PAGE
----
https://www.forbes.com/sites/cognitiveworld/2020/02/05/the-future-is-faster-than-you-think-book-review-how-to-learn-about-exponential-technologies-and-develop-a-positive-mindset/#4e91de8f7b69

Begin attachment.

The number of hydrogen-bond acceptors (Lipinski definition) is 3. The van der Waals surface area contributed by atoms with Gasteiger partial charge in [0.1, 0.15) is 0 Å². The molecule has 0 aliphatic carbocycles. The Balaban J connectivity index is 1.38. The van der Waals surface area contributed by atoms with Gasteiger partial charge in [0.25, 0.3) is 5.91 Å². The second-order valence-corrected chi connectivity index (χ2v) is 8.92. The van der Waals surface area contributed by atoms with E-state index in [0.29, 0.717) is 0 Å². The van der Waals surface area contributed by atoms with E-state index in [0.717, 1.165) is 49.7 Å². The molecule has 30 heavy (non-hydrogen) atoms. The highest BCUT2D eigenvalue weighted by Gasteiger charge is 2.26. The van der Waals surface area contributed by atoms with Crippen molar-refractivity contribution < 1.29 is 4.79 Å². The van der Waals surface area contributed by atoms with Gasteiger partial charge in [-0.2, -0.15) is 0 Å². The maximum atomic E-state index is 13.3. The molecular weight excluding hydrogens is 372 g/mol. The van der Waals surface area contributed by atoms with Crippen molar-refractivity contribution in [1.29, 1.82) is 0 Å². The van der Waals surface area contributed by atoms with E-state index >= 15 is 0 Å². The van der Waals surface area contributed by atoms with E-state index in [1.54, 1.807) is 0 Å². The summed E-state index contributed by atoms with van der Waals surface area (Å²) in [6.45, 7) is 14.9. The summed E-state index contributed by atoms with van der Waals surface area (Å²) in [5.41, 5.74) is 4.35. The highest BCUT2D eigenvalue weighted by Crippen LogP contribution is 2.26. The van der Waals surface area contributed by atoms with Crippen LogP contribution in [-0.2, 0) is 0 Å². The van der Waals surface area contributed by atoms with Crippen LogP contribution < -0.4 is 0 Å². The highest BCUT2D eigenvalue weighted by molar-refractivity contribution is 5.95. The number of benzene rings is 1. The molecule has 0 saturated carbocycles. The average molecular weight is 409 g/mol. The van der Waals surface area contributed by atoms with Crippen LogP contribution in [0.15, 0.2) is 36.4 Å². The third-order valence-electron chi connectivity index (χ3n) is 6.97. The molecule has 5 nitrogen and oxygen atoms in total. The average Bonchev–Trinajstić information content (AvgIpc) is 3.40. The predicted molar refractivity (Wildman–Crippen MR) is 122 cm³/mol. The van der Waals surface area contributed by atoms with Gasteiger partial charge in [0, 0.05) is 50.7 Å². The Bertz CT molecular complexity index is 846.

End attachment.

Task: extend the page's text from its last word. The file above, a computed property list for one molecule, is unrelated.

When it comes to exponential technologies there are few people in the world more informed than Dr. Peter H. Diamandis, earning degrees in molecular genetics and aerospace engineering from MIT and a Harvard-trained medical doctor who co-founded, XPRIZE, BOLD Capital Partners, and more than two-dozen companies operating at the leading edge of technology & longevity. He also runs Abundance 360 (A360), a tightly-curated, by-application-only community of 360 technology executives where he teaches exponential entrepreneurship and invites the most outstanding leading technology executives to share the latest advances in the fields of AI, computing, energy, transportation, retail, gaming, healthcare, and longevity. The Abundance 360 members & the high profile XPRIZE board that Diamandis has cultivated take an active part in this community, tackle new challenges with XPRIZE, go on trips to the most tightly-controlled labs, centers for disease & aging as well as obtain courtside access to the latest technologies that most aren’t even aware of yet. Why does Diamandis spend so much time with those in his community? Diamandis is here to inspire, guide and transform the way these executives think in order to get the motivation, energy to create their massively transformative purpose in life and become moonshot thinkers. In fact, I was invited to give a talk at Abundance 360 and present the work to a group of about 360 people who you usually see on the covers of technology magazines. I had a chance to hear about the employee longevity programs at the Beijing Genomics Institute, new approaches to developing blockbuster promotional videos at Riot Games and got KDA’ “Popstars” on my playlist (since then they got over 300 million views on Youtube), and even learned a few new things in artificial intelligence. To make this knowledge available to a broader audience, approximately every five years Diamandis publishes a book. These books quickly make it to the bookshelves of technology luminaries and business leaders and become New York Times bestsellers. And if you liked his two other New York Times bestsellers, Abundance and Bold, you will certainly be wow’d by The Future is Faster Than You Think. But for those who hear about these books for the first time, I recommend getting the entire trilogy and starting from Abundance. Every one of these books starts with a very simple but non-obvious realization - the world is substantially better than you think. Every one of us living in developed countries has a higher standard of living and more entertainment options than the Queen of England twenty years ago thanks to technology. The world is more peaceful, more connected, never been more at the ready to take on new challenges, and fix the problems that we complain about today. And it is getting better every year. The global poverty rate is on the decline, alternative and sustainable sources now supply a substantial amount of our energy, there are major advances in oncology as well as medicine, and more and more bright minds are joining the productive longevity revolution. Today In: AI However, humans have evolved to perceive the negative bias much stronger than the positive happening around us and tend to focus on short-term goals. For millennia, humans needed to quickly react to immediate threats, and our bodies and minds evolved accordingly. The modern media is using this evolutionary trait at large feeding us a constant stream of dramatic current events in the battle for our attention. If there are 100 pieces of news and only 1 of them is negative, the news-driven society that we live in tends to pay most attention to and focus on the negative. And since almost every news agency has access to almost the same information at the exact same millisecond, they compete for the most dramatic interpretation of the negative at hand. Like Abundance and Bold, The Future Is Faster Than You Think explains how to go around this short-term reactionary behavior and focus on the positive. Similar to Abundance and Bold, The Future Is Faster Than You Think covers a very large number of advances in major areas of our lives that cannot and should not be ignored; however, the central topic of the book is artificial intelligence, which glues all of these sections together. It also covers the limitations and dangers of AI and other technologies but still keeps a positive outlook on the entire field. Another unique feature of The Future Is Faster Than You Think is the way the information is presented. The presentation of a technology trend or discovery usually starts with some background and problem definition, a brief description of how the technology works, provides one or two examples of the real-world application of this technology and then follows with a thought experiment on how and where this technology can be used in the future. Some of these thought experiments become thought-provoking asking the reader to imagine the convergence of several of these technologies and the implications on the different industries and our daily lives. In other words, this book teaches you to imagine, invent, and disrupt. In my opinion, whether you work for a cutting-edge AI, automotive, or coal mining company, this is one book every CEO, CIO, CTO, and head of innovation, investor, or entrepreneur needs to read and have on their bookshelf. I am buying a few copies to give out to the employees, friends, and partners.